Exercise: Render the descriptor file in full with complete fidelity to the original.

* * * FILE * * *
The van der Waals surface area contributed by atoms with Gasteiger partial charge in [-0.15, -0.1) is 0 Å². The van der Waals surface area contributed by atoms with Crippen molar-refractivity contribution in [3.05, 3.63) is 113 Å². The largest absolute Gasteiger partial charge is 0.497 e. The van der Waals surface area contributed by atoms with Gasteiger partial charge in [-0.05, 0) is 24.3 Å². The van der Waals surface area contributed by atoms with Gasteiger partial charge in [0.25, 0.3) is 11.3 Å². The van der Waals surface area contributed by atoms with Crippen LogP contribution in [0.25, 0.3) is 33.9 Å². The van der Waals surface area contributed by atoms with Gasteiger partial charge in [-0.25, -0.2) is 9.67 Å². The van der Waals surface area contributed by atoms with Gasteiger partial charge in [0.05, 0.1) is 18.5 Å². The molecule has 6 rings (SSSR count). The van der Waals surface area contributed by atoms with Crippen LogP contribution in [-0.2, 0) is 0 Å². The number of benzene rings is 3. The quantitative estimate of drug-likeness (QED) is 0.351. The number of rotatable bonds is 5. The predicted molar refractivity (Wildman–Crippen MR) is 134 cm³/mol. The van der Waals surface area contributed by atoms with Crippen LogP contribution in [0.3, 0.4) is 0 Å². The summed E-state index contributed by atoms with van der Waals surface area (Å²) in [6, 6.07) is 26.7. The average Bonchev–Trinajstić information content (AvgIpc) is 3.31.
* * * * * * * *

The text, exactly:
The van der Waals surface area contributed by atoms with Gasteiger partial charge in [-0.15, -0.1) is 0 Å². The van der Waals surface area contributed by atoms with Crippen molar-refractivity contribution in [3.05, 3.63) is 113 Å². The largest absolute Gasteiger partial charge is 0.497 e. The van der Waals surface area contributed by atoms with Gasteiger partial charge in [-0.05, 0) is 24.3 Å². The van der Waals surface area contributed by atoms with Gasteiger partial charge in [0.25, 0.3) is 11.3 Å². The van der Waals surface area contributed by atoms with Crippen LogP contribution in [0.25, 0.3) is 33.9 Å². The van der Waals surface area contributed by atoms with Gasteiger partial charge in [-0.25, -0.2) is 9.67 Å². The van der Waals surface area contributed by atoms with Gasteiger partial charge in [0.05, 0.1) is 18.5 Å². The molecule has 6 rings (SSSR count). The van der Waals surface area contributed by atoms with Crippen LogP contribution in [-0.2, 0) is 0 Å². The number of benzene rings is 3. The quantitative estimate of drug-likeness (QED) is 0.351. The number of rotatable bonds is 5. The predicted molar refractivity (Wildman–Crippen MR) is 134 cm³/mol. The van der Waals surface area contributed by atoms with Crippen LogP contribution in [0.3, 0.4) is 0 Å². The summed E-state index contributed by atoms with van der Waals surface area (Å²) in [6, 6.07) is 26.7. The average Bonchev–Trinajstić information content (AvgIpc) is 3.31.